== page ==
The Treasury has published its Green Finance Roadmap, but what do the Sustainability Disclosure Requirements mean for UK businesses?

SDR: what do the Sustainability Disclosure Requirements mean for UK businesses?


The Treasury has just published its Green Finance Roadmap, setting out new rules designed to create greater transparency in the business world. It gives details of the new Sustainability Disclosure Requirements (SDR), which will oblige companies, asset managers and the creators of investment products to report on the environmental sustainability of their activities. What does this mean for businesses in practice?

The current rules

In December 2020, the Financial Conduct Authority (FCA) brought in a rule that applies to companies listed in the Premium segment of the London Stock Exchange. The new rule requires them to include a statement in their financial report about how they are complying with the recommendations of the Task Force on Climate-Related Financial Disclosures (TCFD). These recommendations relate to best practice for reporting on how the climate impacts, or could impact, the business.

This rule applies to accounting periods beginning on or after 1 January 2021. It is not mandatory for premium-listed companies to actually disclose their climate-related information as the TCFD guidance recommends, but if they do not, they must explain why.

Broadening scope

The rules are changing so that companies in scope will have to report on the risks and opportunities that climate change poses to their business in a way that meet the TCFD standards.

Although the TCFD recommendations have been widely adopted around the world, they are normally considered a voluntary standard, and the UK is a pioneer in introducing this mandatory element.

The scope of the new corporate disclosure rules is also changing, and will include:

  • Companies listed in the Premium segment of the London Stock Exchange (as before).
  • Companies listed in the Standard segment of the London Stock Exchange – subject to the outcome of a recent consultation by the FCA. (Investment entities and shell companies were not included in the consultation.)
  • Certain financial companies that are either publicly quoted companies, large private companies or Limited Liability Partnerships (LLPs) –  again, subject to the findings of a recent consultation and also Parliamentary approval.
  • Other companies currently within scope of the TCFD requirements. BEIS consulted on the proposed scope of those requirements earlier this year, but the exact details will be subject to consultation processes and other statutory requirements. However, this group is likely to include publicly quoted companies, large private companies and large LLPs.     

Companies in scope must disclose climate-related information in their annual financial reports.

Updated global standards

Various different guidelines for climate reporting have been published over the years, and these are not always consistent with each other. A new body called the International Sustainability Standards Board (ISSB) is currently being established, with the intention of producing a comprehensive global standard, building on the work of the TCFD and other voluntary codes.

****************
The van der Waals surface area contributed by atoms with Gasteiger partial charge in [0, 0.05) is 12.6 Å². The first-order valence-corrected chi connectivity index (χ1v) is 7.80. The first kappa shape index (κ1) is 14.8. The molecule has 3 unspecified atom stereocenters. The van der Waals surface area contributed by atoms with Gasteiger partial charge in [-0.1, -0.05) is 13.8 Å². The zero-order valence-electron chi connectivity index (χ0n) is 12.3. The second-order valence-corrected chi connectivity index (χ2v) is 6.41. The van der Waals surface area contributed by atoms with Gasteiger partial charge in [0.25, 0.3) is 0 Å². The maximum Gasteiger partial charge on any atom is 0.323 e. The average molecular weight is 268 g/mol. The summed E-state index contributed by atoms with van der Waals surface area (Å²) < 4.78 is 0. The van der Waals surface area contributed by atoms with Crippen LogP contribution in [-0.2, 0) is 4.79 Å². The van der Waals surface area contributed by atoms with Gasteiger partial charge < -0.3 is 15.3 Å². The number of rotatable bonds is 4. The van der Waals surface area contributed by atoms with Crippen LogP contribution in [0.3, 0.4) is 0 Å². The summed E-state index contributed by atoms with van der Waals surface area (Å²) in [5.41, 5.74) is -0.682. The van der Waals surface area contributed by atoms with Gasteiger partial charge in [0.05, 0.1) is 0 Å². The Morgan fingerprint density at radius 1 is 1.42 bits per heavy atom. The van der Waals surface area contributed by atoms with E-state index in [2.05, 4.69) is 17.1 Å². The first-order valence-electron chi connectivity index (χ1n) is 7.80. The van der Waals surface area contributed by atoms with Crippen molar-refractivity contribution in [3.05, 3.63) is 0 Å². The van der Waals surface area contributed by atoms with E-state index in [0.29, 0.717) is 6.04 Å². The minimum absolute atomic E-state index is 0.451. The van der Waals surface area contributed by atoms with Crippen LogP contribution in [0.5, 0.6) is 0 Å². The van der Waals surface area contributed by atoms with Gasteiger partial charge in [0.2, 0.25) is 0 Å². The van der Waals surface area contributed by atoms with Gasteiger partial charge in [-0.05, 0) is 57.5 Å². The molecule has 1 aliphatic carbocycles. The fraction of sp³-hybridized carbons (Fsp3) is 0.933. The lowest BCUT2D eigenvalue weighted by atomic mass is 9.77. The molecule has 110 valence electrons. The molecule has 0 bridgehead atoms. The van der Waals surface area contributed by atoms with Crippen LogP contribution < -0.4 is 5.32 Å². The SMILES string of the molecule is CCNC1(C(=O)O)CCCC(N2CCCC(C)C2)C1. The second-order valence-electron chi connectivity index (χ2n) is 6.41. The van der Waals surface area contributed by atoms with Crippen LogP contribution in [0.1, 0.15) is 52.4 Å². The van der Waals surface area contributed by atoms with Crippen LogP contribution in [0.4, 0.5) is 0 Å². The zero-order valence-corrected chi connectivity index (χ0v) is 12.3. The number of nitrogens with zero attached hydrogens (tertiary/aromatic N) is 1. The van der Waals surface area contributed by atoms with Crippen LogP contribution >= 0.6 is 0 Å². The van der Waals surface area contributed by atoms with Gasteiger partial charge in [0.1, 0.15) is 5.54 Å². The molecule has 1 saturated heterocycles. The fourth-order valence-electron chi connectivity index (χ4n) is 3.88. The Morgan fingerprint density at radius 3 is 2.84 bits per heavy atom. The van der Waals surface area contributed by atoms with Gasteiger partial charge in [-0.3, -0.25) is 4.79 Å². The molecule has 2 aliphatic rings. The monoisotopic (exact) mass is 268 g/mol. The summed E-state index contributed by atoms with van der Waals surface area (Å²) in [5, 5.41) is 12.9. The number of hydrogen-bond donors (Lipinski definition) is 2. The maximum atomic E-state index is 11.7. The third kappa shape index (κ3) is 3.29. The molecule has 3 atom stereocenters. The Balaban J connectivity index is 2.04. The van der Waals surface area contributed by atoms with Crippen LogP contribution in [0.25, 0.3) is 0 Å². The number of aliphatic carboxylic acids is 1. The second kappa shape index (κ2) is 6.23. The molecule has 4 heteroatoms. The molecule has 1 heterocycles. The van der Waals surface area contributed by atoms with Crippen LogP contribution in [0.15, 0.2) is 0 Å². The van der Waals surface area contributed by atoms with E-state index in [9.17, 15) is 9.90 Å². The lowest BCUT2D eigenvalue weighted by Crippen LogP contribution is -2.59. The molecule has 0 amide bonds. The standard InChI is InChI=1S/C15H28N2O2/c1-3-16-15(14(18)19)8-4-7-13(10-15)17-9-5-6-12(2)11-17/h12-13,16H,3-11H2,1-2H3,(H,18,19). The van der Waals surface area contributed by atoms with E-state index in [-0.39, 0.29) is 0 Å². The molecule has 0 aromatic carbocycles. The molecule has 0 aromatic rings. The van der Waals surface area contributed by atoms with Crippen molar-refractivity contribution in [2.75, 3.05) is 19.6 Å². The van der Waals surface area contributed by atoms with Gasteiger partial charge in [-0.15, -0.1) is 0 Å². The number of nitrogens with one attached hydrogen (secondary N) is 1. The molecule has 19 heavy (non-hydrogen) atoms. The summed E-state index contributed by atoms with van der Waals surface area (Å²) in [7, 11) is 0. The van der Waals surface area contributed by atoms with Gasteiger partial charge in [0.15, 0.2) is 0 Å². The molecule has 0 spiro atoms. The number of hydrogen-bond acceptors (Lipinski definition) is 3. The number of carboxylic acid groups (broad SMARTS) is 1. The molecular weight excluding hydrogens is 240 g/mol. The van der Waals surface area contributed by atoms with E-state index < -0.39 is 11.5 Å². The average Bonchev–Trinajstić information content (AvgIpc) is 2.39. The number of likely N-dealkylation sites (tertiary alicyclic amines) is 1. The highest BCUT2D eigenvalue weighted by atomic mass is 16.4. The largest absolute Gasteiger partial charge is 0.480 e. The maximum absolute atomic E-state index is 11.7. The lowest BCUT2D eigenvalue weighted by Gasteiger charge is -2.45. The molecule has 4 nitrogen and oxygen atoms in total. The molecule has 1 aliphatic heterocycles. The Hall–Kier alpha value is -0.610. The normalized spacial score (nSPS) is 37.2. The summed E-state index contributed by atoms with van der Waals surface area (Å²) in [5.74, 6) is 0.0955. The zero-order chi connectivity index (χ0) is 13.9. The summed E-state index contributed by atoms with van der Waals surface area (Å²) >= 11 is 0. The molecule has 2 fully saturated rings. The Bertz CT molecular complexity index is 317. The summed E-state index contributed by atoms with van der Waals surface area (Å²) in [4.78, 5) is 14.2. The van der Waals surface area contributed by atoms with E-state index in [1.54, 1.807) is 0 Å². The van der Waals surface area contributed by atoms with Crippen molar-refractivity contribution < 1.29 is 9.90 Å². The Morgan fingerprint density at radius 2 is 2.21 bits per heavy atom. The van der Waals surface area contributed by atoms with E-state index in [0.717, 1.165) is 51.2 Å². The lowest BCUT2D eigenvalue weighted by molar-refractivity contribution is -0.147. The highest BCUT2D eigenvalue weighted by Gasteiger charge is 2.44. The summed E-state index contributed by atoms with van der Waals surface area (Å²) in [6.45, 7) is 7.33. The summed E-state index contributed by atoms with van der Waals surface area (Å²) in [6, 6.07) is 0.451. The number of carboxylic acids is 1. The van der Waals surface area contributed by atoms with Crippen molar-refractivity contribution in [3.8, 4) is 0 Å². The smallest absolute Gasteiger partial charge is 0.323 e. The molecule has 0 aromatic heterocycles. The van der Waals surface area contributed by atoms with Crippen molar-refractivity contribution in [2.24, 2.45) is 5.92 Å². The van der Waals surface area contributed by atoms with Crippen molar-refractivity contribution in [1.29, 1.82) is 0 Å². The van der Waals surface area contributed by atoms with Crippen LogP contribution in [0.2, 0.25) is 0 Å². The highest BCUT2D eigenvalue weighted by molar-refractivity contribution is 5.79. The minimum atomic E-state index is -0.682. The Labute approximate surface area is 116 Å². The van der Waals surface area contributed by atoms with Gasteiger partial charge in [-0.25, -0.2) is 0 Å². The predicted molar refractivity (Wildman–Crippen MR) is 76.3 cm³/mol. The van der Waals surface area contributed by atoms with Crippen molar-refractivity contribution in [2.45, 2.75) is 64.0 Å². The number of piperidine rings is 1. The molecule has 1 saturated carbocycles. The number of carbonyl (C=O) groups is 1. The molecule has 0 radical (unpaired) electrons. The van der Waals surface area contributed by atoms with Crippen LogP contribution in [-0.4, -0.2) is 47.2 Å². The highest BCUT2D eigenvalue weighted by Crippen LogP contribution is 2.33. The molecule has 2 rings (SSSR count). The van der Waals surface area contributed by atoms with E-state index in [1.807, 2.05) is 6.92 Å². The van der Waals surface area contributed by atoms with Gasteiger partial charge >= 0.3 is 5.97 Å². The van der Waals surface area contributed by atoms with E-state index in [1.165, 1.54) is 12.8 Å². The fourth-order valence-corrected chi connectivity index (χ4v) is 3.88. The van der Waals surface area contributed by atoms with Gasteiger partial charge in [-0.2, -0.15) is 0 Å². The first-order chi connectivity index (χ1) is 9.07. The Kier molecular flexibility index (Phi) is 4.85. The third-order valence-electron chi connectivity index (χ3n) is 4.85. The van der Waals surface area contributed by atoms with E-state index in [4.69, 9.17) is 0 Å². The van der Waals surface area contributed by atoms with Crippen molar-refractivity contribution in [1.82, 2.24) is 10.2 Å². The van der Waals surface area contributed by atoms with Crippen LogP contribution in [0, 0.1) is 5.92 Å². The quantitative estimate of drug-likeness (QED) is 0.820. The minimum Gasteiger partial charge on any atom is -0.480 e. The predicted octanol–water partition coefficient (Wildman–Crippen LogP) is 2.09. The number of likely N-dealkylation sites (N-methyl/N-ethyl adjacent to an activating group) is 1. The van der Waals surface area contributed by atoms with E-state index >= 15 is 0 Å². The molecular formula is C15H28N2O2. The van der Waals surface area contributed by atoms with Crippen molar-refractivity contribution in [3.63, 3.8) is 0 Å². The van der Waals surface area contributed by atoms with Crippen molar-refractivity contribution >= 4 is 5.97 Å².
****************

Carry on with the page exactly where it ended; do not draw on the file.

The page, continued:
The UK government now intends to create an updated set of climate disclosure rules, based on the ISSB standard. These will be known as the Sustainability Disclosure Requirements (SDR) and were first announced by the Chancellor in July.

The four pillars of SDR

The TCFD recommendations are based on four elements, or “pillars”, and the UK government expects the future standards from the ISSB to follow the same pattern.

Governance: How does the governance of the organisation take climate into account? When significant decisions are discussed, such as mergers or serious capital expenditures, is climate taken into consideration?

Strategy. Does the long-term strategy for business growth take into account the changing climate? Are decision-makers in the company aware of how climate change could affect operations in the medium or long term? Are you modelling potential climate scenarios, and do you have a strategy for dealing with each possibility? Have you considered the effect of a changing climate on your supply chain?

Risk management. What is the company’s assessment of climate-related risks, and how do these compare to other risks faced by the business? The TFCD recommends that climate risk should be considered as part of the overall risk management strategy rather than tacked on. What processes are you using to assess these risks, and what is your strategy for mitigating their effect?

Metrics and targets. It is important to “show your working” and make it clear what numbers are underlying your climate-related decision-making. What targets are you setting for emissions reduction, and how do you currently measure up? What are the greenhouse gas emissions of the business in absolute terms? What effect on revenue would you see from the various climate scenarios you have judged to be possible?  

Mandatory net zero transition plans

SDR will also eventually require businesses to go public with their plans for transitioning to net zero. However, there is currently no agreed international standard for how such plans should look, so at present the government simply intends to “support and encourage” businesses to draw up credible transition plans. Eventually, as best practice guidance emerges, there will be legislation making it mandatory, at least for certain types of business.

When will the new rules come into force?

Some parts of the new disclosure rules are still subject to consultation or parliamentary approval. But these standards will be a reality for many businesses as early as 2022. It is time for UK businesses to start engaging with the principle of climate-related financial disclosure and familiarise themselves with what is required as soon as possible.